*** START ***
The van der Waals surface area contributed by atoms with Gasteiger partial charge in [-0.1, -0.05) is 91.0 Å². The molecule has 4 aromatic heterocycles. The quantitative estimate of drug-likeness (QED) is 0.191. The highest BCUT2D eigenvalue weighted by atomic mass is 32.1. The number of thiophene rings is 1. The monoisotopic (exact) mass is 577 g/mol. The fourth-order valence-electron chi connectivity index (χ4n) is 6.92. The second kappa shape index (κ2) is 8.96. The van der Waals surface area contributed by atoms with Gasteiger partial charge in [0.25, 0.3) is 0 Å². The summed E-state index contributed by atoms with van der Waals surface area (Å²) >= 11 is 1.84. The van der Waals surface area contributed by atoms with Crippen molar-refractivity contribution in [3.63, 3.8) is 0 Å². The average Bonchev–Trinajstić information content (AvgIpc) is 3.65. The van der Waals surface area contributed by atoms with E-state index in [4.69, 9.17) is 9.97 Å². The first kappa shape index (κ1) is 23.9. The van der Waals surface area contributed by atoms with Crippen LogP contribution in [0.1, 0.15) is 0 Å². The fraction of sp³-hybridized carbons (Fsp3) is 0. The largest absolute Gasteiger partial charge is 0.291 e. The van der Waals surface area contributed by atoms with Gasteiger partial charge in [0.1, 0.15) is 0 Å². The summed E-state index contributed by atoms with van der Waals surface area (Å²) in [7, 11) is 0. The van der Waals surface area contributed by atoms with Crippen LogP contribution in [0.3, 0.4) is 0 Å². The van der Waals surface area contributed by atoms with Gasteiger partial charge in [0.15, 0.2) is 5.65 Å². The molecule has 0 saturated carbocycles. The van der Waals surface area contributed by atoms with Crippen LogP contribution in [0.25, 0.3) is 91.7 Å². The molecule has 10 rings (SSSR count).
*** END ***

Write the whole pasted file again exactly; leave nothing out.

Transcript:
The van der Waals surface area contributed by atoms with Gasteiger partial charge in [-0.1, -0.05) is 91.0 Å². The molecule has 4 aromatic heterocycles. The quantitative estimate of drug-likeness (QED) is 0.191. The highest BCUT2D eigenvalue weighted by atomic mass is 32.1. The number of thiophene rings is 1. The monoisotopic (exact) mass is 577 g/mol. The fourth-order valence-electron chi connectivity index (χ4n) is 6.92. The second kappa shape index (κ2) is 8.96. The van der Waals surface area contributed by atoms with Gasteiger partial charge in [0.25, 0.3) is 0 Å². The summed E-state index contributed by atoms with van der Waals surface area (Å²) >= 11 is 1.84. The van der Waals surface area contributed by atoms with Crippen molar-refractivity contribution in [3.63, 3.8) is 0 Å². The average Bonchev–Trinajstić information content (AvgIpc) is 3.65. The van der Waals surface area contributed by atoms with E-state index in [4.69, 9.17) is 9.97 Å². The first kappa shape index (κ1) is 23.9. The van der Waals surface area contributed by atoms with Crippen LogP contribution in [0.1, 0.15) is 0 Å². The fraction of sp³-hybridized carbons (Fsp3) is 0. The largest absolute Gasteiger partial charge is 0.291 e. The van der Waals surface area contributed by atoms with Gasteiger partial charge in [0.1, 0.15) is 0 Å². The summed E-state index contributed by atoms with van der Waals surface area (Å²) in [7, 11) is 0. The van der Waals surface area contributed by atoms with Crippen LogP contribution in [0.3, 0.4) is 0 Å². The van der Waals surface area contributed by atoms with Gasteiger partial charge in [0.15, 0.2) is 5.65 Å². The molecule has 0 saturated carbocycles. The van der Waals surface area contributed by atoms with Crippen LogP contribution in [0.25, 0.3) is 91.7 Å². The molecule has 10 rings (SSSR count).